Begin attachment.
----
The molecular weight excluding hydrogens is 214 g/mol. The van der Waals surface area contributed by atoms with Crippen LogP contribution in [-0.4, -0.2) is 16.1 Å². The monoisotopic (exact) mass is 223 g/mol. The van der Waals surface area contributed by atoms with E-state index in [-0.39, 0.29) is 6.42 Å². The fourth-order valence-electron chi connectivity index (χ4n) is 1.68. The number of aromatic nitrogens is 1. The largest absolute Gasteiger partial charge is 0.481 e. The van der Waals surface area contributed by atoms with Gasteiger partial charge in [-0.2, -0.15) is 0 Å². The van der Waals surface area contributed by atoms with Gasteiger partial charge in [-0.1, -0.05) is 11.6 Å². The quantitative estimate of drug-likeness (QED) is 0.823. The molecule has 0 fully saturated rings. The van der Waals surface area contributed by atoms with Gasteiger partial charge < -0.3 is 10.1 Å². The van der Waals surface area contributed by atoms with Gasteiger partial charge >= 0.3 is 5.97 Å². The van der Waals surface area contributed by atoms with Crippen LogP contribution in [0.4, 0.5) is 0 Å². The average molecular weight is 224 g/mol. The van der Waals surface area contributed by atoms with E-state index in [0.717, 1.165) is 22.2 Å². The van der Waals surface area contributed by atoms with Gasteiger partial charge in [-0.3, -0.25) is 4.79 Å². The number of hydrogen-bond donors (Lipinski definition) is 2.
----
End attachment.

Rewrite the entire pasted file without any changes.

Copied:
The molecular weight excluding hydrogens is 214 g/mol. The van der Waals surface area contributed by atoms with Crippen LogP contribution in [-0.4, -0.2) is 16.1 Å². The monoisotopic (exact) mass is 223 g/mol. The van der Waals surface area contributed by atoms with E-state index in [-0.39, 0.29) is 6.42 Å². The fourth-order valence-electron chi connectivity index (χ4n) is 1.68. The number of aromatic nitrogens is 1. The largest absolute Gasteiger partial charge is 0.481 e. The van der Waals surface area contributed by atoms with Gasteiger partial charge in [-0.2, -0.15) is 0 Å². The van der Waals surface area contributed by atoms with Gasteiger partial charge in [-0.1, -0.05) is 11.6 Å². The quantitative estimate of drug-likeness (QED) is 0.823. The molecule has 0 fully saturated rings. The van der Waals surface area contributed by atoms with Gasteiger partial charge < -0.3 is 10.1 Å². The van der Waals surface area contributed by atoms with Gasteiger partial charge >= 0.3 is 5.97 Å². The van der Waals surface area contributed by atoms with Crippen LogP contribution in [0.4, 0.5) is 0 Å². The average molecular weight is 224 g/mol. The van der Waals surface area contributed by atoms with E-state index in [0.717, 1.165) is 22.2 Å². The van der Waals surface area contributed by atoms with Gasteiger partial charge in [-0.3, -0.25) is 4.79 Å². The number of hydrogen-bond donors (Lipinski definition) is 2.